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Let’s Make a Multi-Thumb Slider That Calculates The Width Between Thumbs

HTML has an <input type="range">, which is, you could argue, the simplest type of proportion slider. Wherever the thumb of that slider ends up could represent a proportion of whatever is before and whatever is after it (using the value and max attributes). Getting fancier, it’s possible to build a multi-thumb slider. But we’ve got another thing in mind today… a proportion slider with multiple thumbs, and sections that cannot overlap.… Read article “Let’s Make a Multi-Thumb Slider That Calculates The Width Between Thumbs”

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CSS-Only Carousel

It’s kind of amazing how far HTML and CSS will take you when building a carousel/slideshow.

  1. Setting some boxes in a horizontal row with flexbox is easy.
  2. Showing only one box at a time with overflow and making it swipable with -webkit-overflow-scrolling is easy.
  3. You can make the “slides” line up nicely with scroll-snap-type.
  4. A couple of #jump-links is all you need to make navigation for it, which you can make all nice and smooth with scroll-behavior.
Read article “CSS-Only Carousel”
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Multi-Thumb Sliders: General Case

Read article “Multi-Thumb Sliders: General Case”
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Multi-Thumb Sliders: Particular Two-Thumb Case

This is a concept I first came across a few years back when Lea Verou wrote an article on it. Multi-range sliders have sadly been removed from the spec since, but something else that has happened in the meanwhile is that CSS got better — and so have I, so I recently decided to make my own 2019 version.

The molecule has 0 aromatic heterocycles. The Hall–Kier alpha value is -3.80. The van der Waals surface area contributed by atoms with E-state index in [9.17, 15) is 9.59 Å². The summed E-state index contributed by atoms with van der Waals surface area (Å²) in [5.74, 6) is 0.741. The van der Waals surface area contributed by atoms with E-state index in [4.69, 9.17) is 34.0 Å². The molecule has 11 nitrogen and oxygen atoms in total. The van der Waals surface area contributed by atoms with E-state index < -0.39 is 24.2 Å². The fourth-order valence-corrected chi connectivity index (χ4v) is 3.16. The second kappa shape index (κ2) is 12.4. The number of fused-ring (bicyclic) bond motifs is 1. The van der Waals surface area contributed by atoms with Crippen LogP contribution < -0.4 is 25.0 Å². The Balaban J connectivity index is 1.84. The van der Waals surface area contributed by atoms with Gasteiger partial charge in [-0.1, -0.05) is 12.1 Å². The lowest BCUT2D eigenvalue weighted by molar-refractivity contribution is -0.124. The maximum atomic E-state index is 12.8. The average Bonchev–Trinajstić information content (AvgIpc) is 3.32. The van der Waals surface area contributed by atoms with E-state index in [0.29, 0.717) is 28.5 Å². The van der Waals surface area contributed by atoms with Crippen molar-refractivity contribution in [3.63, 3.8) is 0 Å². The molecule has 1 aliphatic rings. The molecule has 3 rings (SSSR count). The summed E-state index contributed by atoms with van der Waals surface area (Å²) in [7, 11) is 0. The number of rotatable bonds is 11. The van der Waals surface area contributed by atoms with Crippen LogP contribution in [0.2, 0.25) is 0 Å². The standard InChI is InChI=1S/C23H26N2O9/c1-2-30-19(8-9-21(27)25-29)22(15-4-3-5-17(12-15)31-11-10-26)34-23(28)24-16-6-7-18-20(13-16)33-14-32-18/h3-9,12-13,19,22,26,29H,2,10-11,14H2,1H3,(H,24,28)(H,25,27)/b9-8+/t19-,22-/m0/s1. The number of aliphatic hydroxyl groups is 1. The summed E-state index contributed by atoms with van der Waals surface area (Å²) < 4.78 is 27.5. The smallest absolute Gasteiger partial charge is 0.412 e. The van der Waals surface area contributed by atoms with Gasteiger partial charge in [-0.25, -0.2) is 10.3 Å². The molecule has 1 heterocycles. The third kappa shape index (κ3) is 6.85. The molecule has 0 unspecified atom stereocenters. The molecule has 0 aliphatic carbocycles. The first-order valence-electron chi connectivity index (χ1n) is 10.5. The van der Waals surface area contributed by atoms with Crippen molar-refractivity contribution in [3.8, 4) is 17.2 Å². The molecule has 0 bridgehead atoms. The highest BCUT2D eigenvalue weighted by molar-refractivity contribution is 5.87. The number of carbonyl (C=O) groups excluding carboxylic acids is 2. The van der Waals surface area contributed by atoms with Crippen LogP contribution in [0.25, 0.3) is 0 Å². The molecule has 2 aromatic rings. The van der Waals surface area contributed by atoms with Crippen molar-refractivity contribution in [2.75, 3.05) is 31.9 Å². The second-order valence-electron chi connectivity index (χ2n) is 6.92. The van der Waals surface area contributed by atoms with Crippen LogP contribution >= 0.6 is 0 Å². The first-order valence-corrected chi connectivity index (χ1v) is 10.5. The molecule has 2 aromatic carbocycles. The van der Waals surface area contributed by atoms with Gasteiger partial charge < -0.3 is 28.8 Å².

In this two-part article, we’ll go through the how, step-by-step, first building an example with two thumbs, then identify the issues … Read article “Multi-Thumb Sliders: Particular Two-Thumb Case”

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Simple Swipe with Vanilla JavaScript

I used to think implementing swipe gestures had to be very difficult, but I have recently found myself in a situation where I had to do it and discovered the reality is nowhere near as gloomy as I had imagined.

This article is going to take you, step by step, through the implementation with the least amount of code I could come up with. So, let’s jump right into it!… Read article “Simple Swipe with Vanilla JavaScript”

Article

Using Conic Gradients and CSS Variables to Create a Doughnut Chart Output for a Range Input

I recently came across this Pen and my first thought was that it could all be done with just three elements: a wrapper, a range input and an output. On the CSS side, this involves using a conic-gradient() with a stop set to a CSS variable.… Read article “Using Conic Gradients and CSS Variables to Create a Doughnut Chart Output for a Range Input”

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You can get pretty far in making a slider with just HTML and CSS

A “slider”, as in, a bunch of boxes set in a row that you can navigate between. You know what a slider is. There are loads of features you may want in a slider. Just as one example, you might want the slider to be swiped or scrolled. Or, you might not want that, and to have the slider only respond to click or tappable buttons that navigate to slides. Or you might want both. Or you might want to … Read article “You can get pretty far in making a slider with just HTML and CSS”

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Carousels Don’t Have to be Complicated